JK: We’ve seen a tremendous increase, probably a 500% increase in telehealth visits. And our platforms and our physicians are all being trained as we speak now. It’s been happening all week, but they’ve been trained in proper technique. We have a thousand new providers that are going to be doing telehealth visits. Whether in the office or in their home settings, they will be able to do telehealth consultation visits. We pulled roughly a thousand iPads which can be used to do the telehealth visits. This is a crisis situation where good opportunities will come. I am hopeful of the relaxation of payments by commercial insurance as Medicare, Medicaid. In our state, Medicaid has paid for telehealth visits for a number of years in Pennsylvania as an in-person visit. But I would hope that the changing tipping pointfor people to really utilize telemedicineis seen in crisis, how it works. We can see it works effectively in day–to–day settings. It’s a new opportunity. Out of every crisis, a new opportunity arises. I believe telemedicine is a new opportunity for us and I am excited about it. We have patients in our ICU that may be nearing end of life because of this disease, we will utilize telemedicine. We will utilize links into our eICU so that they can talk to their loved ones. I hope there will not be any end of life and people do recover from this.
PP: How is the technology itself holding up against this surge in usage?
JK: Actually, very well, we’re using VDI in our cases where people may be using Zen desktop. It is really sending a minimal amount of data back and forth. When I looked at our internet pipes just yesterday to see the trends, we have not spiked up. We do have three major internet providers coming into our organization and we have the ability to burst and grow considerably higher if necessary. But honestly, I am surprised with 13,000 people at home, radiologists moving at home, and contact center agents, we have not spiked considerably. We may have gone up about 25 percent on our usage, but we still have a lot of capability. I expected more to be honest with you but seeing very pleasant results here and our systems have been doing very well.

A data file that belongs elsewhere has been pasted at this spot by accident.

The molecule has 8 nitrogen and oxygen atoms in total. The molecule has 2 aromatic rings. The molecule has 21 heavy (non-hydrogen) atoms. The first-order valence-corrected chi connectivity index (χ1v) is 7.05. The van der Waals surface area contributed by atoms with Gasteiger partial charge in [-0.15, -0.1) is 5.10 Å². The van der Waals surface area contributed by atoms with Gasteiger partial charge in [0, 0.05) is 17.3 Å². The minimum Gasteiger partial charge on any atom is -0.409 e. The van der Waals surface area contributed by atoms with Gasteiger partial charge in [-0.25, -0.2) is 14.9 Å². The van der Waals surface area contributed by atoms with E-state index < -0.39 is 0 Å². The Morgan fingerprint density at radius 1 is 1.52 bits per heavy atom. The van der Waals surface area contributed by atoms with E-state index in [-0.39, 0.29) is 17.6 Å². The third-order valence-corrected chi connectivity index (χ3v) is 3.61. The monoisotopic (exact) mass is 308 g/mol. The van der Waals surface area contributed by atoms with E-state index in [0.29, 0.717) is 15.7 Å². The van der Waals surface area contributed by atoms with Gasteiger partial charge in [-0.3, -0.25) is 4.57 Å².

PP:What about the IT organization itself John? These are new times, has there been any impact to your day–to–day operations in the data center? What kind of adjustments you had to maketo respond to the crisis and to support that with your capability?
JK: As every other health system, we have tried to minimize disruption in operations. Our service deskbeen doing very well. When we have information, we can communicate. Communication is the key for us and getting proper communication out to people. For example, when we started this telemedicine expansion, we’ve set up on our ACD, our automated call distribution. We have a menu item that says if you are calling about telehealth problem there is a special small group of technology people supportthat will address those calls. Our data center has been working very smooth. I think part of the challenge is because we’re looking at new and creative ways to tackle this problem. We have six enterprise implementation systems going simultaneously, including CRM and billing systems and everything else. We’ve not really stopped them, but we have reprioritized our work for this period and we’re going on two weeks now and I don’t see it stopping anytime soon. We have people working, unfortunately, in some cases 16–17 hours nowadays. And we are not the only ones. At some point we’ve got to give our staff rest time and we want to do that. Butthe patient and our providers are top of mind for us. I am the CIO for the health plan and the health system and have been pulling resources from my health plan in augmenting for our health system, which is beneficial.
PP: How do you think healthcare is going to get reshaped as a consequence of this crisis? Do you think that telehealth is going to become more and more mainstream?